4122 E. Colfax Ave.; 303-658-0751
To the Wind Bistro
Though a cult fave, this fiercely original yet laid-back City Park kitchen run by Royce Oliveira and Leanne Adamson goes overlooked all too often due to its blink-and-you'll-miss-it location. So don't blink, or you won't be able to sample the likes of pastrami salad with beer mustard and rye croutons, rockfish over lentils in cocoa-nib vinaigrette or pineapple upside-down cake with pecan Florentines.
3333 E. Colfax Ave.; 303-316-3333
An oasis of quiet on a chaotic block, this Cheesman Park sushi bar puts a premium on modern presentation — wooden boxes, dry ice, color-changing lights and all — that charms as much as the careful preparation pleases. Izu's one of the few places in town you'll find box-pressed hakozushi (pictured top), as well as goofy trifles like sushi "pizza" and cheesecake "xangoon." But you'll also find technical prowess in traditional items to give Denver's Japanese destinations a run for their yen.
1528 E. Colfax Ave.; 303-284-7981
Lucy Ethiopian Restaurant and Bar
East Colfax is essentially Denver’s Ethiopian Restaurant Row, and while the menus at the humble fixtures (including the beloved Queen of Sheba) are practically interchangeable, we frequent each for different dishes. At Lucy, it’s the misir wot, or red lentils stewed in a tangy berbere-spiked sauce (pictured above at the far left), that stirs our cravings — though really the whole vegetarian combo is satisfying in spades.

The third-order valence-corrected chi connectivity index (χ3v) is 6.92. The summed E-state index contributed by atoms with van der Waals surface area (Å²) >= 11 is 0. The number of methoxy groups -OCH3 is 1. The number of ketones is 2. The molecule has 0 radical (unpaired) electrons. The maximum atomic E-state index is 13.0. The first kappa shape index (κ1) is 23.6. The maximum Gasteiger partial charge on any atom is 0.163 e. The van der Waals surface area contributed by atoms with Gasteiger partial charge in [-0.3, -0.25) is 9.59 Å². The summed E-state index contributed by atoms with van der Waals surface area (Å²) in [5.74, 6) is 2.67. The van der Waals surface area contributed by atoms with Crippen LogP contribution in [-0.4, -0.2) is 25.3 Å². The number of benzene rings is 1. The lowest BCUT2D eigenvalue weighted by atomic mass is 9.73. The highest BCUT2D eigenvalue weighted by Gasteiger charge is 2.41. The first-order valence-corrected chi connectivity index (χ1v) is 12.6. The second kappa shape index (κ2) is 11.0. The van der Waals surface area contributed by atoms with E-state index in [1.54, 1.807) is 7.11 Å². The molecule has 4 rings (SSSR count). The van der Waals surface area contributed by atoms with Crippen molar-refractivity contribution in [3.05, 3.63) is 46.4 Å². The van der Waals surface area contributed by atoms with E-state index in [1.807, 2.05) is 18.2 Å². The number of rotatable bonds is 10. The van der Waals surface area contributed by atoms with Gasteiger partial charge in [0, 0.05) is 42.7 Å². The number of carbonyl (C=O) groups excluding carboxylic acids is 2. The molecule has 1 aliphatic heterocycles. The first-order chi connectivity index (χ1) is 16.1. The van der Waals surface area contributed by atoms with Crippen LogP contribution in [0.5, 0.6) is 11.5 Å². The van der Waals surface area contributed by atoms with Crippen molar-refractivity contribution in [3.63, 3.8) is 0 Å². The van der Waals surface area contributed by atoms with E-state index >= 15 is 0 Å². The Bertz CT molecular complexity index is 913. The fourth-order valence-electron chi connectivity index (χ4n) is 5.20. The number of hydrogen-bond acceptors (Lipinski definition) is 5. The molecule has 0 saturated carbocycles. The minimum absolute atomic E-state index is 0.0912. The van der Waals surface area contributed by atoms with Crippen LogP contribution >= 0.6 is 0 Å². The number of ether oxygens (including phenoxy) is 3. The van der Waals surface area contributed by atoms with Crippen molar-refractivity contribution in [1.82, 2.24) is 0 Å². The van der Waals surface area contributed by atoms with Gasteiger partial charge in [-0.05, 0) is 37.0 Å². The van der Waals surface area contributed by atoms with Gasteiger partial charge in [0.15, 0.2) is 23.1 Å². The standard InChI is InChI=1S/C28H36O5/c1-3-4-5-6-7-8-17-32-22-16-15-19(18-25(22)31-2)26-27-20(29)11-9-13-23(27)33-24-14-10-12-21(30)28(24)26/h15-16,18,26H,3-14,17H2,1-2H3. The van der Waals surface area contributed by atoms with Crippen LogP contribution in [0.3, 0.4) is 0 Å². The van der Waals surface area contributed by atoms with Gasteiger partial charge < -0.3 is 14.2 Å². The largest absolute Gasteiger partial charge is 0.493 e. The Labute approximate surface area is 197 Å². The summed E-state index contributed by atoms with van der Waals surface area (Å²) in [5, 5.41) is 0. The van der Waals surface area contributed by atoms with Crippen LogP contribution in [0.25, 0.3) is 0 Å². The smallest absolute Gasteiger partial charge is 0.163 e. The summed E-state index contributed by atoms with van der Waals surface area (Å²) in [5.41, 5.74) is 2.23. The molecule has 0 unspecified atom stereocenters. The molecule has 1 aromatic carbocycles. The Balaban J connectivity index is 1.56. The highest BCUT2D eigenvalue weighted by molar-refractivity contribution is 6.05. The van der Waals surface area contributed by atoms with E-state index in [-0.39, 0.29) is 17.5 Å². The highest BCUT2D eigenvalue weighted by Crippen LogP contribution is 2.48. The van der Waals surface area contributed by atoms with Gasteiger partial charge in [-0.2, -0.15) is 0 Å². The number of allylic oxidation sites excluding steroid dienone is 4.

7401 E. Colfax Ave.; 720-465-9883
For around $10, this crayon-bright Colombian cafe turns out ever-changing lunch specials (maybe bistec, maybe thick, slurpable spaghetti with chicken, above) complete with rice, potatoes, salad and soup like the oh-so-comforting corn- and potato-based ajiaco, plus a side of invigorating salsa verde. At that price, you may as well throw in a glass of blended lulo juice (like citrus, but funkier).
5922 E. Colfax Ave.; 720-379-3808
Sassafras American Eatery
Expanding on the Jefferson Park original, this daytime haunt on Capitol Hill boasts a Bourbon Street vibe, a full bar and a decadent Southern menu that ranges from beignets and po' boys to Natchitoches meat pies and BBQ mac 'n' cheese with pulled pork and fried pickles (pictured). Wash it all down with a chicory-coffee milkshake or a French 75 — or both, in keeping with the staycation atmosphere.
320 E. Colfax Ave.; 303-831-6233
Shish Kabob Grill